Hard to imagine is any burial of Sardine or Entierro de la Sardine, as called in Spanish.
Look at this stunning Blue Fish which is an important Carnival icon of Puerto de la Cruz...
This ocean mammal looks so sexy, young and curvy. It's so trendy with its false eyelashes in full swing of the carnival frenzy. The Sardine Diva of 2017 of the oldest Tenerife resort shows no sign of wanting to quit life.
She still takes her own Selfie photo while already exhibited on a black funerary vehicle in Avenida de Colón.
Only the Christian Cross on its bonnet and the inscription Funeraria in Spanish give away what this set-up is all about.
The funerary flowers that adorn the vehicle are in happy rainbow colors.
Tall, electric candles are part of the last rites of funeration. Traditions require four funeral lights. They are mounted on holders that look like made of brass. Madam Carnaval the Sardine deserves only the best for her "Farewell".
Two lights must be in front and two on the rear of the funerary
vehicle. Besides, the lighting makes its transport legal for night
travel to its cremation and burial place by the sea.
Moaning widows that can't join the solemnities may gather there to
pay their last respects. Some shed crocodile tears, others lament with shrill cries.
Did you know that there is no age restriction to pay homage to Puerto's carnival icon of the sea?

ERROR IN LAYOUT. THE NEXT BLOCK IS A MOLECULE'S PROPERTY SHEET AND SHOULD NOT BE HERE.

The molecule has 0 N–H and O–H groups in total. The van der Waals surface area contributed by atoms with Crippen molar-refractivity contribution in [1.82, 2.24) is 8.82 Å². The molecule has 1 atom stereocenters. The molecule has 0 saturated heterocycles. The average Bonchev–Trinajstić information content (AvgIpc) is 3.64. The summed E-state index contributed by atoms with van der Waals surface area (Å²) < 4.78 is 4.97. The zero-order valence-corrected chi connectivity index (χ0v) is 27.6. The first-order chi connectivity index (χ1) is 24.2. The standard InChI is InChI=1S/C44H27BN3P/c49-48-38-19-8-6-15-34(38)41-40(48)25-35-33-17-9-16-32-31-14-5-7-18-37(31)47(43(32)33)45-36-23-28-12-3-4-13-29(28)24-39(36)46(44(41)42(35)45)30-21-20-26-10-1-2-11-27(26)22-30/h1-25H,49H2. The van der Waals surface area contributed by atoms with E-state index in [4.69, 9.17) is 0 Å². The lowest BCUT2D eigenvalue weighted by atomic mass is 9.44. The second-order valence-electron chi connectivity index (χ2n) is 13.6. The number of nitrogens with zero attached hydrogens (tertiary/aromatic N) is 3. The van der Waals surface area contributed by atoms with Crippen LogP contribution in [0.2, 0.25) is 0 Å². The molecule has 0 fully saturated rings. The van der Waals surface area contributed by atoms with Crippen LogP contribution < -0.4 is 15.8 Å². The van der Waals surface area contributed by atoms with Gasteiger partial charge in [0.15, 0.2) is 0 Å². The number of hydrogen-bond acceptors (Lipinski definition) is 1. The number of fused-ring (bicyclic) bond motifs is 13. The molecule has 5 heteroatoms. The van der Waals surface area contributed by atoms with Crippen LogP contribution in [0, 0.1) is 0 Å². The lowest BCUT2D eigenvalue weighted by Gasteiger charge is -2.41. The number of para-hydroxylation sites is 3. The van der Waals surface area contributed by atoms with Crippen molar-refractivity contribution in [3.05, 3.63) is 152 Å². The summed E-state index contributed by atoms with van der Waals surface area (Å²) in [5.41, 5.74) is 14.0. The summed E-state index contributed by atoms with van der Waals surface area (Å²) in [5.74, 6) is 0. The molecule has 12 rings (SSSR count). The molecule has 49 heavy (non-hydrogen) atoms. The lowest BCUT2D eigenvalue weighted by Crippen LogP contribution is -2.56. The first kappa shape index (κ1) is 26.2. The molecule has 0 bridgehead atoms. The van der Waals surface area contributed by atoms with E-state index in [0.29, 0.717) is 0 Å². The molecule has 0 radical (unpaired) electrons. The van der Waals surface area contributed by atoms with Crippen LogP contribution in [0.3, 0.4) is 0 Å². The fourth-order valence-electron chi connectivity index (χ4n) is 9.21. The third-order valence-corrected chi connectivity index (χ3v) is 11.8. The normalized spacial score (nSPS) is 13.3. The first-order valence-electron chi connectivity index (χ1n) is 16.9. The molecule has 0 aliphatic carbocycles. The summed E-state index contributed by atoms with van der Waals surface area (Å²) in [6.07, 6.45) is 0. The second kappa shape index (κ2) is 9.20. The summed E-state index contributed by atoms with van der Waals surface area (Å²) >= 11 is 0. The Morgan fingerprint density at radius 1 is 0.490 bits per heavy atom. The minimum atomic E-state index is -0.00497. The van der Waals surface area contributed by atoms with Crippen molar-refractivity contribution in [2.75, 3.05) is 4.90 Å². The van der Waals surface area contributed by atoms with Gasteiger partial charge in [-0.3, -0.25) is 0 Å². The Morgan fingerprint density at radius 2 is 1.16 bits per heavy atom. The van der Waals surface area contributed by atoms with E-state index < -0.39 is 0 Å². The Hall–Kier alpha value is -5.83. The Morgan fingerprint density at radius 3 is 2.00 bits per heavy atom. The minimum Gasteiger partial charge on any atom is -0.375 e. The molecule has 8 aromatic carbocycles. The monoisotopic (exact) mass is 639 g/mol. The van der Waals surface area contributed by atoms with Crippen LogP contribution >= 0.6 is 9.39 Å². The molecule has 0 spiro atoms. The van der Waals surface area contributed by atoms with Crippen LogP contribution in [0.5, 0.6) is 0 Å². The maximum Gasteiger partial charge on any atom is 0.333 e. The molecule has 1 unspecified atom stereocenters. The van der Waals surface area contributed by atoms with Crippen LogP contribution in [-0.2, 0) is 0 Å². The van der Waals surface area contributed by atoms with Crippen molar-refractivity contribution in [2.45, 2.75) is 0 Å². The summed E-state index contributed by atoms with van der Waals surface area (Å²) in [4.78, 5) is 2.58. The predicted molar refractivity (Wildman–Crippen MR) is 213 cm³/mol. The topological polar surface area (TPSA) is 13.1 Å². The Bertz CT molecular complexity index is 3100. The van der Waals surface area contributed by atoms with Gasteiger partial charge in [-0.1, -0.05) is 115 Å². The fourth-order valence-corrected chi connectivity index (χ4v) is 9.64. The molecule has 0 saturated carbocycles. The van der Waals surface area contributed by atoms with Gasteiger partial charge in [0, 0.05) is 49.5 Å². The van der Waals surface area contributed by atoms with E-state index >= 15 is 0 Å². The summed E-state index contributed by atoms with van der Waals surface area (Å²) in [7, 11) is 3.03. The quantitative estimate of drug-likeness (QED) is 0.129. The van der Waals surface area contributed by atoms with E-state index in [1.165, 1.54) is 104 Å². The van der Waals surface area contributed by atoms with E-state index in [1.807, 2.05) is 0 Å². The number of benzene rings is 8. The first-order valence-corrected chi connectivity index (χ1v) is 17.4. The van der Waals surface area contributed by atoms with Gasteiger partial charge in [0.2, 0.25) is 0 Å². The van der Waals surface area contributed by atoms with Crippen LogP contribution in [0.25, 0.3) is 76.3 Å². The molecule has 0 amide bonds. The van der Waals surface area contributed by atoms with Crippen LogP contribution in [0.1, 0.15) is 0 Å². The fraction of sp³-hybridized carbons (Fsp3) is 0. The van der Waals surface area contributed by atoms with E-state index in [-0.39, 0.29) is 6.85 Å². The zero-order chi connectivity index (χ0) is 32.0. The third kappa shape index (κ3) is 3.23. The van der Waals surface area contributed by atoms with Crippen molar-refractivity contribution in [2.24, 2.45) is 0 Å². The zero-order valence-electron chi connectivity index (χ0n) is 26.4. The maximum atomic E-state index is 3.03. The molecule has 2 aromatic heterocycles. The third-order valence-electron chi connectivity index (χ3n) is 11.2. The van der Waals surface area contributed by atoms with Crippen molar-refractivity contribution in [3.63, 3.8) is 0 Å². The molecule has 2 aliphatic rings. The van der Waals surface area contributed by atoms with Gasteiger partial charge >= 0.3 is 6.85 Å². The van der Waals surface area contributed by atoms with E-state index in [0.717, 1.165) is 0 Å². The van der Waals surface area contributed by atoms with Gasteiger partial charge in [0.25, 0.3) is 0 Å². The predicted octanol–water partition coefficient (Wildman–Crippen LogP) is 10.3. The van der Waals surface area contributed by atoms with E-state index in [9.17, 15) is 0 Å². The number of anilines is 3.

Little children are not uncommon in the procession that leads to the burial ground by the harbor.
Once, a distressed and scarcely dressed widower with fishnet stockings
had his own funeral cult. He drowned his grief for the doomed sardine
with a glass of gin during the burial procession.
By the way, El Duelo de la Sardina means in English bemoaning the destiny of the carnival Sardine. This event in Puerto de la Cruz was advertised in 2017 for lunchtime on Ash Wednesday.
Carnival is limited by the Catholic faith. It has to make way for Cuaresma which is Lent.
However, the season of disguise is to be reborn. In fact, the yearly festival of mockery and satire under disguise of fancy dress never dies for good. It comes back with a new body for new attire, unless an Adam's or flimsy costume is to make a statement.
You find the last respects during the Sardine Carnival funeral most celebrated in Catholic countries with Latin and Spanish traditions. The Entierro de la Sardina de Murcia a carnival burial in mainland Spain is much talked about and so is one in Uruguay.
However, Tenerife has the most varied cults in honor of the Sardine. Processions and cremations always take place at night, which are usually on Ash Wednesday.
For more than 25 years, the German Carnival Tenerife from the
Düsseldorf area has never missed the Sardine event in Puerto de la
There, British and Irish settlers of long ago also remain her faithful friends. This isn't only because of Shakespeare's notorious praise of the town's historic product the potent Malvasia wine.